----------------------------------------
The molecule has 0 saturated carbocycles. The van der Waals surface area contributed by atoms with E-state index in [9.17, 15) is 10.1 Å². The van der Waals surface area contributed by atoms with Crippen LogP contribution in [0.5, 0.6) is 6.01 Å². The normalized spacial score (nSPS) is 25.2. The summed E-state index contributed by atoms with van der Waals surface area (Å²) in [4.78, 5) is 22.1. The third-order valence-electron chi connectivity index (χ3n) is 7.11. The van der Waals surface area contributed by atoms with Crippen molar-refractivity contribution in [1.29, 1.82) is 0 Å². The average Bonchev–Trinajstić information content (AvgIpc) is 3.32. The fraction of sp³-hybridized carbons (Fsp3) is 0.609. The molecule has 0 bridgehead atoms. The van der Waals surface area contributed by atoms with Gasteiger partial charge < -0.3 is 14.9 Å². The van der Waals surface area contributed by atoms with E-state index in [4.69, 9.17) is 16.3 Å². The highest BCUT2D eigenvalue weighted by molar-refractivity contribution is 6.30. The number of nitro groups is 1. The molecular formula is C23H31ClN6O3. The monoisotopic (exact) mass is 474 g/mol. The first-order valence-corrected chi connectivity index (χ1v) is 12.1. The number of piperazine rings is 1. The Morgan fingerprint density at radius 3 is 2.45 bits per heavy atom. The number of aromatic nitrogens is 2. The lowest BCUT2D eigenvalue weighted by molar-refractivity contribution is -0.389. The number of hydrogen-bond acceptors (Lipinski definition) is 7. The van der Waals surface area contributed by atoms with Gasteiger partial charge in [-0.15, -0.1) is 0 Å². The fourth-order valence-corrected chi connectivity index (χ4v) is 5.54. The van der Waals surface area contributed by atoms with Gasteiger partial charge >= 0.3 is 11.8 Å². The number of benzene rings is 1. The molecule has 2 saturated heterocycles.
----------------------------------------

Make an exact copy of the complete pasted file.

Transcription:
The molecule has 0 saturated carbocycles. The van der Waals surface area contributed by atoms with E-state index in [9.17, 15) is 10.1 Å². The van der Waals surface area contributed by atoms with Crippen LogP contribution in [0.5, 0.6) is 6.01 Å². The normalized spacial score (nSPS) is 25.2. The summed E-state index contributed by atoms with van der Waals surface area (Å²) in [4.78, 5) is 22.1. The third-order valence-electron chi connectivity index (χ3n) is 7.11. The van der Waals surface area contributed by atoms with Crippen molar-refractivity contribution in [1.29, 1.82) is 0 Å². The average Bonchev–Trinajstić information content (AvgIpc) is 3.32. The fraction of sp³-hybridized carbons (Fsp3) is 0.609. The molecule has 0 bridgehead atoms. The van der Waals surface area contributed by atoms with Gasteiger partial charge < -0.3 is 14.9 Å². The van der Waals surface area contributed by atoms with E-state index in [4.69, 9.17) is 16.3 Å². The highest BCUT2D eigenvalue weighted by molar-refractivity contribution is 6.30. The number of nitro groups is 1. The molecular formula is C23H31ClN6O3. The monoisotopic (exact) mass is 474 g/mol. The first-order valence-corrected chi connectivity index (χ1v) is 12.1. The number of piperazine rings is 1. The Morgan fingerprint density at radius 3 is 2.45 bits per heavy atom. The number of aromatic nitrogens is 2. The lowest BCUT2D eigenvalue weighted by molar-refractivity contribution is -0.389. The number of hydrogen-bond acceptors (Lipinski definition) is 7. The van der Waals surface area contributed by atoms with Gasteiger partial charge in [-0.15, -0.1) is 0 Å². The fourth-order valence-corrected chi connectivity index (χ4v) is 5.54. The van der Waals surface area contributed by atoms with Gasteiger partial charge >= 0.3 is 11.8 Å². The number of benzene rings is 1. The molecule has 2 saturated heterocycles.